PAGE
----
• Did entering your site into a crafting directory help?
  • Do you have any keywords that rank high in search engines?
  • Are people finding you because you belong to a specific web forum or discussion group?
  • Are you gaining hits from the comments left behind on other sites?
  • Is Twitter and Facebook connecting you with interested readers?

Get Social

Haven’t explored the possibilities of social media yet? Don’t be afraid of Twitter and Facebook – joining at least one platform can really affect the number of visitors to your blog by increasing your overall exposure. We can help if you’re interested in Using Twitter for Your Etsy Shop or Using Facebook for Your Etsy Shop.

5 Tips for Starting a Craft Blog for Your Business

Image courtesy of MagicSenses.com

No matter where you decide to sell your crafts, starting a craft blog can be an essential part of your crafts business. Your blog can help you promote your products, build a customer base, and show off your creativity. Your blog can be a great compliment to your Etsy shop, online store, or even a great referral for customers you meet at craft parties or craft fairs. There are many books and detailed tutorials that will guide you through things like choosing a blog host, creating custom themes, and optimizing your site for search engine results, but we can get you started with a few basic tips for building any good crafts blog.

1. Be Yourself

Even though your blog will be about crafts and the particular products that you make, readers will be interested in learning more about you. This doesn’t mean that you should turn your craft blog into your online diary, but it does mean that you should allow readers a glimpse of your personality. Don’t try to adopt an overly formal or professional tone. Use casual language and talk the way you would talk to your friends. Use your real name, not a pseudonym, and post a picture of yourself. It will build trust with your readers and help to build rapport.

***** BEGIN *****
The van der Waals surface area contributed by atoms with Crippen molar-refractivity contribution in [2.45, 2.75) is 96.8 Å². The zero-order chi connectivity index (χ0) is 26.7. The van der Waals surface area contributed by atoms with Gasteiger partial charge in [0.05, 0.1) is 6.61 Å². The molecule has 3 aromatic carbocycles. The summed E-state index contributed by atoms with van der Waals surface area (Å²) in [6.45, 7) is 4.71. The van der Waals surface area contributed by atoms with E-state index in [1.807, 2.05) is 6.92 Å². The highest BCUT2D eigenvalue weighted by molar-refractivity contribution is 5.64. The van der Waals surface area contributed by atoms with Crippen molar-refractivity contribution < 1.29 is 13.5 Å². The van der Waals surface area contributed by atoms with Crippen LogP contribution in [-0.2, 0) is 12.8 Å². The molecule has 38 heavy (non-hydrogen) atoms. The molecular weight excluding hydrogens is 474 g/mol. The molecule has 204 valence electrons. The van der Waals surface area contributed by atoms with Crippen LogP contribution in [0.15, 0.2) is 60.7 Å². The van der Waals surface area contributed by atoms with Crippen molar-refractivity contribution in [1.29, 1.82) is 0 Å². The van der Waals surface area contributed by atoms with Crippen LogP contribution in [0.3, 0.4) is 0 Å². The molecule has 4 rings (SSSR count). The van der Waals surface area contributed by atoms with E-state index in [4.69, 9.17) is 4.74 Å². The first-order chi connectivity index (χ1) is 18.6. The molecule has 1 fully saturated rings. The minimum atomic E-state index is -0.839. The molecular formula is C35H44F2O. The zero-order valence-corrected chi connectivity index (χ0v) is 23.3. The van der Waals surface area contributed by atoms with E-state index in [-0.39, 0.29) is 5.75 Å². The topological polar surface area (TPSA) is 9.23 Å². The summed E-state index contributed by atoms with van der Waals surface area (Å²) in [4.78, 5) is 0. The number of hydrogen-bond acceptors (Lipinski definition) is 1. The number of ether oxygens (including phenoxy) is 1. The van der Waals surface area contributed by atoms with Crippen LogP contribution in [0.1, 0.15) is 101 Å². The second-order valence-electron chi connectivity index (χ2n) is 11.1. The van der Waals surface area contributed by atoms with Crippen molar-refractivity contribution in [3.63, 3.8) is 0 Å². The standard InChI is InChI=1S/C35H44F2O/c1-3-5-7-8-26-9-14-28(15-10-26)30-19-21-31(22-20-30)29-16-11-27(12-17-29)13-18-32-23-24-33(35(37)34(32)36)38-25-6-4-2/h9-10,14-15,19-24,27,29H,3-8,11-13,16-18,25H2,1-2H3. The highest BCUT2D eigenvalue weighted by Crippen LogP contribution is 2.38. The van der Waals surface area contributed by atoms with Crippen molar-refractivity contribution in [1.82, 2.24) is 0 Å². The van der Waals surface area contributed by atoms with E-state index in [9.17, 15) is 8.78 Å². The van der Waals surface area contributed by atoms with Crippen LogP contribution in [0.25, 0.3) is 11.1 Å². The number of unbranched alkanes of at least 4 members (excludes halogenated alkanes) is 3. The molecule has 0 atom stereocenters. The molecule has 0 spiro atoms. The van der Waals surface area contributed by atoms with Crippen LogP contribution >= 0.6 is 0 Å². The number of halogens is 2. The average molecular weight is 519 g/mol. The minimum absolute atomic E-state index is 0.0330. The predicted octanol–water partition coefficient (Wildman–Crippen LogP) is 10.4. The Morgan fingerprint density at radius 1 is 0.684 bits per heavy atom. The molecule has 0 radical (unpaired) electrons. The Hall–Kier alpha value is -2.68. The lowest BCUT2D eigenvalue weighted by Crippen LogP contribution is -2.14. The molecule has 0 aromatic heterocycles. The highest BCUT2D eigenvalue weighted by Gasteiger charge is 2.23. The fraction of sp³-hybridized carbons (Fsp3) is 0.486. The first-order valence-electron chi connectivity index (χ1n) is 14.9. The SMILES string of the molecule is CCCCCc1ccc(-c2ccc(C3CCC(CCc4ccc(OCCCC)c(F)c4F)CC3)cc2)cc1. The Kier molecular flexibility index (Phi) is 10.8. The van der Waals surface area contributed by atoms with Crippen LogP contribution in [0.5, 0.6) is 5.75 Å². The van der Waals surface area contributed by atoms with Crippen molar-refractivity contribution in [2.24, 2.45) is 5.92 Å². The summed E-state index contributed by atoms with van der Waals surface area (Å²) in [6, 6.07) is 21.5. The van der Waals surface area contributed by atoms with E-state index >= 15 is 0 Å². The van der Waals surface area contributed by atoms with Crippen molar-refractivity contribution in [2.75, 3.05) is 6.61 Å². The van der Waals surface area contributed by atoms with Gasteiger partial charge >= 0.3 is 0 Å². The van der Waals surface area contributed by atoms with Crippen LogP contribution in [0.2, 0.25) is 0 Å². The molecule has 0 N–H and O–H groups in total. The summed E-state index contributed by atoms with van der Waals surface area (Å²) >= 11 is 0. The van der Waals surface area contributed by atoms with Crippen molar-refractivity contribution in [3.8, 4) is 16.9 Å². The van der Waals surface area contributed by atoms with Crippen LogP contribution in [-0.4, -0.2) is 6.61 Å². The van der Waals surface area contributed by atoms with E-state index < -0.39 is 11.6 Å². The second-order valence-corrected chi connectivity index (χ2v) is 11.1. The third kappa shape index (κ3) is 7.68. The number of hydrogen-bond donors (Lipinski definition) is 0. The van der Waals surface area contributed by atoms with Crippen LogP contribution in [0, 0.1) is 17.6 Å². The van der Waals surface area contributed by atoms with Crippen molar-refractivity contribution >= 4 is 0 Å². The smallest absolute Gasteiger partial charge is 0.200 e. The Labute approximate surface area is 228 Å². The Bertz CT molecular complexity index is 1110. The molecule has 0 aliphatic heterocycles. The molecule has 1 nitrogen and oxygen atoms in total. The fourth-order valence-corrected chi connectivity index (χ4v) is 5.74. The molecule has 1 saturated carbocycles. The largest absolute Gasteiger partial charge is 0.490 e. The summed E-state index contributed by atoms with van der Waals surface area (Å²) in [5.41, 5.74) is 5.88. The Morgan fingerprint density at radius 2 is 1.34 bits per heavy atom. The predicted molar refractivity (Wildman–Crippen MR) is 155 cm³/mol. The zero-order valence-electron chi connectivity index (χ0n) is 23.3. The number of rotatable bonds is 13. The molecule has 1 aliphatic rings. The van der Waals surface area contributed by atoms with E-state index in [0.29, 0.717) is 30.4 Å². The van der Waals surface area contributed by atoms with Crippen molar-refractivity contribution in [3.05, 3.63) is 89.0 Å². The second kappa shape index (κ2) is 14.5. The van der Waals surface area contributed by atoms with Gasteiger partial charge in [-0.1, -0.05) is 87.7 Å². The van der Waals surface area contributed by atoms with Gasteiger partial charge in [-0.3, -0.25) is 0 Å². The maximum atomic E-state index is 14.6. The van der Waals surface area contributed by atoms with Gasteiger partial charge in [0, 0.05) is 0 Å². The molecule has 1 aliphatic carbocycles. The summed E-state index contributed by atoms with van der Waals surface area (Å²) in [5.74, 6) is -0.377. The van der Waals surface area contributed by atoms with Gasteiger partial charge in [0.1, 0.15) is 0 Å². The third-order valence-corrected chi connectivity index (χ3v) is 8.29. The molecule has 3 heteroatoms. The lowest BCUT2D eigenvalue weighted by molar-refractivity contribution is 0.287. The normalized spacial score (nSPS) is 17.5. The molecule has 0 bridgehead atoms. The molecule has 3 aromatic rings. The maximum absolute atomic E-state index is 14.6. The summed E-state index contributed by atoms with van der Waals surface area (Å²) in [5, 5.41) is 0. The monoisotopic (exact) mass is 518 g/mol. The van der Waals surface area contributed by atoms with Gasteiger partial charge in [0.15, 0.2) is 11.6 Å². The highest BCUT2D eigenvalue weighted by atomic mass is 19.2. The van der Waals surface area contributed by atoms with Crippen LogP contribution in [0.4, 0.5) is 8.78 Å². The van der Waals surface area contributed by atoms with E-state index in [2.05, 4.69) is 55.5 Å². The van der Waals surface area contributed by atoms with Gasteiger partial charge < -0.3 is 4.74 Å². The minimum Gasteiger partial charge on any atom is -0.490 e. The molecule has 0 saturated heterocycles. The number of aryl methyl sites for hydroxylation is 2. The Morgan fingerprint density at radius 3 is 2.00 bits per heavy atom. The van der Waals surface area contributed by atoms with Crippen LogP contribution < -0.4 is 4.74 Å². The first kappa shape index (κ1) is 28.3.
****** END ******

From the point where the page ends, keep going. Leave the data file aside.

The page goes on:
2. Customize Your Blog

You don’t have to be a Web wizard or learn how to design custom templates. Many free templates are available, with easy-to-follow instructions for downloading or hosting them on your blog. You can also customize the layout of your blog, the font, the background, and other elements by simply arranging the choices you are given on your blog dashboard. Creating a unique look for your blog doesn’t have to be hard, but you do have to do it. A bland and boring blog template will reflect on the quality of your work: Readers might think that the products you made are equally bland and boring. Show off your flair in whatever way you can!

3. Share Lots of Pictures

Have you ever tried describing the wonders of France? Or tried putting into words just how cute your baby is? It doesn’t really paint the real picture, does it? Craft blogs should be loaded with pictures of crafts. Share pictures of what you’re working on, share pictures of finished products, share pictures that inspire you, and share pictures of work that you admire. Your readers will find similar inspiration, and they’ll keep coming back for more. And if they really like what they see, they’ll buy what you’re offering.

4. Share Your Process

Readers love to pick up tips and learn about your crafting process. You don’t have to give away everything! If you have a special technique or trade secret, it is better to keep it to yourself. However, you can share basic tips and tricks that readers will find useful, and it will help build your reader base.

5. Build Community

Keep your readers (and potential customers) coming back by building community. Respond to comments. Elicit reader feedback. Create polls. Make it easy to contact you by posting your e-mail address. This will engage your readers and create a kind of conversation with them.

These are just some of the basics for getting your craft blog started. The most important key is to provide honest content and not to give up. It takes a while to build a reader base and to draw traffic. But if you are persistent and follow these steps, your blog will be buzzing in no time.

About our Guest Blogger: Born and raised in North Carolina, Heather Green has worked as a fashion and beauty consultant as well as freelancing for various wedding, fashion, and health publications. She currently acts as the resident blogger for Online Nursing Degrees where she’s been researching pediatric nursing programs as well as online nursing programs.

Thank you, Heather!